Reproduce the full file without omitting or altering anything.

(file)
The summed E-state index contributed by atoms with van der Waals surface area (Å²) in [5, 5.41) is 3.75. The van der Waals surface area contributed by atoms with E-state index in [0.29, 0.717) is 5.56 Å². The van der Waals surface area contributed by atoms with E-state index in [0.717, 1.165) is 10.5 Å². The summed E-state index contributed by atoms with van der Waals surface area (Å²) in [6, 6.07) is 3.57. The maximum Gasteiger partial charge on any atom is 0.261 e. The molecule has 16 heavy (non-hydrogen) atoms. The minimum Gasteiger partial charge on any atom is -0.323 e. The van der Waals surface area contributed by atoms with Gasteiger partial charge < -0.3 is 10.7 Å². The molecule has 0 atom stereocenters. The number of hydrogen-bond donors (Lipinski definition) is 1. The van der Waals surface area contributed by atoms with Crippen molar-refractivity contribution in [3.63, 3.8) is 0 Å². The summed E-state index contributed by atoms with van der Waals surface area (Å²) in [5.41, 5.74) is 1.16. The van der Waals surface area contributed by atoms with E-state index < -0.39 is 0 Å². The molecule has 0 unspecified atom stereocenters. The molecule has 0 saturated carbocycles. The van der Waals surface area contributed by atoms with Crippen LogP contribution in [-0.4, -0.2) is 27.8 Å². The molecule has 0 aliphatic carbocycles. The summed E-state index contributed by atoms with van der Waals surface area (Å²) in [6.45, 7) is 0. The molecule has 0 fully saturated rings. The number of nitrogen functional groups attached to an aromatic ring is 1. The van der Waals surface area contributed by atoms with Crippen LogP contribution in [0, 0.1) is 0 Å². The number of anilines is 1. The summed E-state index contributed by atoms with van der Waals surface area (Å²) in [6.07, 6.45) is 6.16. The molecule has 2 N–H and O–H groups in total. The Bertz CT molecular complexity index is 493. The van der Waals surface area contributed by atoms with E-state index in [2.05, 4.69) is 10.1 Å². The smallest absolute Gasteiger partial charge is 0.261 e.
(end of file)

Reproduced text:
The summed E-state index contributed by atoms with van der Waals surface area (Å²) in [5, 5.41) is 3.75. The van der Waals surface area contributed by atoms with E-state index in [0.29, 0.717) is 5.56 Å². The van der Waals surface area contributed by atoms with E-state index in [0.717, 1.165) is 10.5 Å². The summed E-state index contributed by atoms with van der Waals surface area (Å²) in [6, 6.07) is 3.57. The maximum Gasteiger partial charge on any atom is 0.261 e. The molecule has 16 heavy (non-hydrogen) atoms. The minimum Gasteiger partial charge on any atom is -0.323 e. The van der Waals surface area contributed by atoms with Gasteiger partial charge < -0.3 is 10.7 Å². The molecule has 0 atom stereocenters. The number of hydrogen-bond donors (Lipinski definition) is 1. The van der Waals surface area contributed by atoms with Crippen molar-refractivity contribution in [3.63, 3.8) is 0 Å². The summed E-state index contributed by atoms with van der Waals surface area (Å²) in [5.41, 5.74) is 1.16. The van der Waals surface area contributed by atoms with E-state index < -0.39 is 0 Å². The molecule has 0 unspecified atom stereocenters. The molecule has 0 saturated carbocycles. The van der Waals surface area contributed by atoms with Crippen LogP contribution in [-0.4, -0.2) is 27.8 Å². The molecule has 0 aliphatic carbocycles. The summed E-state index contributed by atoms with van der Waals surface area (Å²) in [6.45, 7) is 0. The molecule has 0 fully saturated rings. The number of nitrogen functional groups attached to an aromatic ring is 1. The van der Waals surface area contributed by atoms with Crippen LogP contribution in [0, 0.1) is 0 Å². The number of anilines is 1. The summed E-state index contributed by atoms with van der Waals surface area (Å²) in [6.07, 6.45) is 6.16. The molecule has 2 N–H and O–H groups in total. The Bertz CT molecular complexity index is 493. The van der Waals surface area contributed by atoms with E-state index in [2.05, 4.69) is 10.1 Å². The smallest absolute Gasteiger partial charge is 0.261 e.